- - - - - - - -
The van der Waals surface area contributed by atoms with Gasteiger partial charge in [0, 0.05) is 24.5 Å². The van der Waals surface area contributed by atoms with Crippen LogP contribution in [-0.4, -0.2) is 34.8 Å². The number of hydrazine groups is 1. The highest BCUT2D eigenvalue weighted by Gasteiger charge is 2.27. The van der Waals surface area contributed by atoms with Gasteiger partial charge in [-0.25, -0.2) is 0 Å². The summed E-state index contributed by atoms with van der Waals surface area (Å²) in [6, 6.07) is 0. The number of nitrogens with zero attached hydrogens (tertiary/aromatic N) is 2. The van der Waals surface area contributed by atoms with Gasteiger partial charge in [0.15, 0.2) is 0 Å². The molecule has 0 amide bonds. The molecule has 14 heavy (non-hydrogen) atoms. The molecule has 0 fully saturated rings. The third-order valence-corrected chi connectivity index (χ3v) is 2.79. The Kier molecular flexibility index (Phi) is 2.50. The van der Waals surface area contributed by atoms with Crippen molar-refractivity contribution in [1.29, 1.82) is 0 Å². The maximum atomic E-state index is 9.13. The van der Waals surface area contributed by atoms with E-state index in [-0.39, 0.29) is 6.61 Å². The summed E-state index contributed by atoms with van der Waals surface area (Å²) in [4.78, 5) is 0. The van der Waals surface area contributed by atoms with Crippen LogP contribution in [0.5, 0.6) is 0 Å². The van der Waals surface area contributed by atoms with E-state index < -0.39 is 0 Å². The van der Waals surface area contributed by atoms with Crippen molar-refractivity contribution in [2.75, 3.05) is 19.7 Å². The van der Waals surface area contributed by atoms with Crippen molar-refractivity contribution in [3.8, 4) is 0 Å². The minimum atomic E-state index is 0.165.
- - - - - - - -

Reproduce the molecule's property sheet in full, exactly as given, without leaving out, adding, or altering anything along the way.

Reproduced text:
The van der Waals surface area contributed by atoms with Gasteiger partial charge in [0, 0.05) is 24.5 Å². The van der Waals surface area contributed by atoms with Crippen LogP contribution in [-0.4, -0.2) is 34.8 Å². The number of hydrazine groups is 1. The highest BCUT2D eigenvalue weighted by Gasteiger charge is 2.27. The van der Waals surface area contributed by atoms with Gasteiger partial charge in [-0.25, -0.2) is 0 Å². The summed E-state index contributed by atoms with van der Waals surface area (Å²) in [6, 6.07) is 0. The number of nitrogens with zero attached hydrogens (tertiary/aromatic N) is 2. The van der Waals surface area contributed by atoms with Gasteiger partial charge in [0.15, 0.2) is 0 Å². The molecule has 0 amide bonds. The molecule has 14 heavy (non-hydrogen) atoms. The molecule has 0 fully saturated rings. The third-order valence-corrected chi connectivity index (χ3v) is 2.79. The Kier molecular flexibility index (Phi) is 2.50. The van der Waals surface area contributed by atoms with Crippen molar-refractivity contribution in [1.29, 1.82) is 0 Å². The maximum atomic E-state index is 9.13. The van der Waals surface area contributed by atoms with E-state index in [-0.39, 0.29) is 6.61 Å². The summed E-state index contributed by atoms with van der Waals surface area (Å²) in [4.78, 5) is 0. The van der Waals surface area contributed by atoms with Crippen LogP contribution in [0.5, 0.6) is 0 Å². The van der Waals surface area contributed by atoms with E-state index < -0.39 is 0 Å². The van der Waals surface area contributed by atoms with Crippen molar-refractivity contribution in [2.75, 3.05) is 19.7 Å². The van der Waals surface area contributed by atoms with Crippen molar-refractivity contribution in [3.8, 4) is 0 Å². The minimum atomic E-state index is 0.165.